‘Killer’ bear escaped death penalty by Italian court | world news

A bear set to be killed after being blamed for the death of a runner has been granted a reprieve by an Italian court.

The 17-year-old, known as JJ4, was captured by park rangers after DNA evidence linked her to the death of Andrea Papi April 5.

It was due to be put down, but the Trento City Court has now postponed the culling until at least June 27 after environmental groups filed an appeal.

It comes after the body of Mr Papi, 26, was found in the Trentino-Alto Adige region in the Italian Alps.

His worried girlfriend had reported him missing after he failed to return from a jog.

Along with his body, a search party reportedly discovered a bloodstained branch at the scene, leading investigators to believe he may have tried to use it to fight off the bear.

JJ4 was also involved in an attack on a father and son while hiking in the area in 2020.

Local officials said the bear should be put down due to its history of attacking humans. But campaigners have argued she should instead be moved to a reserve – in Italy or abroad – instead.

Mr Papi’s family also previously said they did not want the bear killed.

At a hearing on Friday, judges agreed to postpone JJ4’s death for at least a month to give both sides more time to submit evidence.

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The court announced that it would hold a new hearing in December. Animal rights groups said this meant the animal could not be killed before then, but authorities have not confirmed this.

JJ4 was captured almost two weeks after Mr Papi died when she was lured into a trap, before being sedated and taken to a detention centre.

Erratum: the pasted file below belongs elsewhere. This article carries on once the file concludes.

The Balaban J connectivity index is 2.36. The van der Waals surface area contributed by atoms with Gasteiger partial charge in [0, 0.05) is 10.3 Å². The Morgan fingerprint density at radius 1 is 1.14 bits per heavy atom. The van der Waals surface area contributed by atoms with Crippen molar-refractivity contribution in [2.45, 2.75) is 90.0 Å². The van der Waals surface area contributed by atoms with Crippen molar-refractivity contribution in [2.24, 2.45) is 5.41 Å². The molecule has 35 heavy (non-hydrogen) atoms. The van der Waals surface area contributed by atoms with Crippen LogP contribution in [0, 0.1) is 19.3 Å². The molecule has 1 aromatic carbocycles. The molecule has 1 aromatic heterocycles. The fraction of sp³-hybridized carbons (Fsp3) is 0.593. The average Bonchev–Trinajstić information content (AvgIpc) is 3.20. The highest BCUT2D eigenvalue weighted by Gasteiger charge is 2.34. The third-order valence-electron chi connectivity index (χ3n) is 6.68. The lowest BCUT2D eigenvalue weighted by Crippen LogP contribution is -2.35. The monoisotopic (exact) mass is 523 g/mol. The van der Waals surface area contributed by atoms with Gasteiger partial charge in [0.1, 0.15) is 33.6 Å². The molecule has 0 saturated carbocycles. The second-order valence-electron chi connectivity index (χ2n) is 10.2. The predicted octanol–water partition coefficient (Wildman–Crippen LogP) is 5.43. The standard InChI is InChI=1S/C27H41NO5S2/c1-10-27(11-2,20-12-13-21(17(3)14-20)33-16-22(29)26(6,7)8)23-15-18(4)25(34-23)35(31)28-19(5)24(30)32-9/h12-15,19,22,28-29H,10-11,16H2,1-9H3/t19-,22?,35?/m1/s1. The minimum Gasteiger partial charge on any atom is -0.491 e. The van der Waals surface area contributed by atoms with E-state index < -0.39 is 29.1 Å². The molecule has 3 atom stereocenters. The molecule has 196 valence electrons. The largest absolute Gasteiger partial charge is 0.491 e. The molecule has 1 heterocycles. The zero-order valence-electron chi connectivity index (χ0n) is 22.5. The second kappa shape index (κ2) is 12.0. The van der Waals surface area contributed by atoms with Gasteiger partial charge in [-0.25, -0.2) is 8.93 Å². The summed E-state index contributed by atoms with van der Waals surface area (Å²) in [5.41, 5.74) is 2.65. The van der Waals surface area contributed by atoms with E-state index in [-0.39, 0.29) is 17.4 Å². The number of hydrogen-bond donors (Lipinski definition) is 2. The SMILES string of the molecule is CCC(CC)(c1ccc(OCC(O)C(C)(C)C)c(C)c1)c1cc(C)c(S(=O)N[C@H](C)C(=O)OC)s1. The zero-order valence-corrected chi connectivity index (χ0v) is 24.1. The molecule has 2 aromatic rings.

Her three cubs who accompanied her at the time were later released, safe and sound.

Another bear on the loose

The judges further ordered a similar suspension for another suspect bear, known as MJ5, who has yet to be captured.

This bear is also facing a kill order after being accused of attacking a man in March, who was injured – but managed to escape – while walking his dog on a mountain path.

The area was repopulated with bears from 1999 under an EU-funded program following concerns that bear numbers were dwindling to the point of near extinction.

The region had around 100 wild bears in 2021, with their numbers increasing by around 10% per year since 2015, according to official figures.

Trentino Governor Maurizio Fugatti is under pressure to reduce its population after saying the region had an “excessive” amount of bears and claiming the optimal number would be around 50.


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